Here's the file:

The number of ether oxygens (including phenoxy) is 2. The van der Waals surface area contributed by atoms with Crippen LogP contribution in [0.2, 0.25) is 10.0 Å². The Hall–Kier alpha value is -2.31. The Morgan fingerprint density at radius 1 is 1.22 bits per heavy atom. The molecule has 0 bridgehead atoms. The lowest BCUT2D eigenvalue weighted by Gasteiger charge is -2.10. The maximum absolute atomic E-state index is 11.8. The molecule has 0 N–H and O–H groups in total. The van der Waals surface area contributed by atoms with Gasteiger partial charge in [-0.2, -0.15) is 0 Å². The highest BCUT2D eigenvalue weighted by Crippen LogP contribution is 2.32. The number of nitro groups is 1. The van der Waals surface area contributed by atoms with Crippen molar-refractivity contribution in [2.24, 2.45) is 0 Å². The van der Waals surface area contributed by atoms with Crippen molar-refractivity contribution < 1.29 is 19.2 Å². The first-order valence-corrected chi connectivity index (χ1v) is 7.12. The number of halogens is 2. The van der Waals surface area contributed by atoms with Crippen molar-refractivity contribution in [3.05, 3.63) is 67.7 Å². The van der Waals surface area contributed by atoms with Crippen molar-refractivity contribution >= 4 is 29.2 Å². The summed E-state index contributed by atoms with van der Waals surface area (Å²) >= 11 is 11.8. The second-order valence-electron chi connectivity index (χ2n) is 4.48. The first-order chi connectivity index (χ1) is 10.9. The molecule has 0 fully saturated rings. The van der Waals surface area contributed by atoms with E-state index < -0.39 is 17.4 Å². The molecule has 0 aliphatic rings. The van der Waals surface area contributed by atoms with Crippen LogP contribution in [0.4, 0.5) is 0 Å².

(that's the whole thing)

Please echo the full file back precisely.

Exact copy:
The number of ether oxygens (including phenoxy) is 2. The van der Waals surface area contributed by atoms with Crippen LogP contribution in [0.2, 0.25) is 10.0 Å². The Hall–Kier alpha value is -2.31. The Morgan fingerprint density at radius 1 is 1.22 bits per heavy atom. The molecule has 0 bridgehead atoms. The lowest BCUT2D eigenvalue weighted by Gasteiger charge is -2.10. The maximum absolute atomic E-state index is 11.8. The molecule has 0 N–H and O–H groups in total. The van der Waals surface area contributed by atoms with Gasteiger partial charge in [-0.2, -0.15) is 0 Å². The highest BCUT2D eigenvalue weighted by Crippen LogP contribution is 2.32. The number of nitro groups is 1. The van der Waals surface area contributed by atoms with Crippen molar-refractivity contribution in [2.24, 2.45) is 0 Å². The van der Waals surface area contributed by atoms with Crippen molar-refractivity contribution < 1.29 is 19.2 Å². The first-order valence-corrected chi connectivity index (χ1v) is 7.12. The number of halogens is 2. The van der Waals surface area contributed by atoms with Crippen molar-refractivity contribution in [3.05, 3.63) is 67.7 Å². The van der Waals surface area contributed by atoms with Crippen molar-refractivity contribution >= 4 is 29.2 Å². The summed E-state index contributed by atoms with van der Waals surface area (Å²) >= 11 is 11.8. The second-order valence-electron chi connectivity index (χ2n) is 4.48. The first-order chi connectivity index (χ1) is 10.9. The molecule has 0 fully saturated rings. The van der Waals surface area contributed by atoms with E-state index < -0.39 is 17.4 Å². The molecule has 0 aliphatic rings. The van der Waals surface area contributed by atoms with Crippen LogP contribution in [0.4, 0.5) is 0 Å².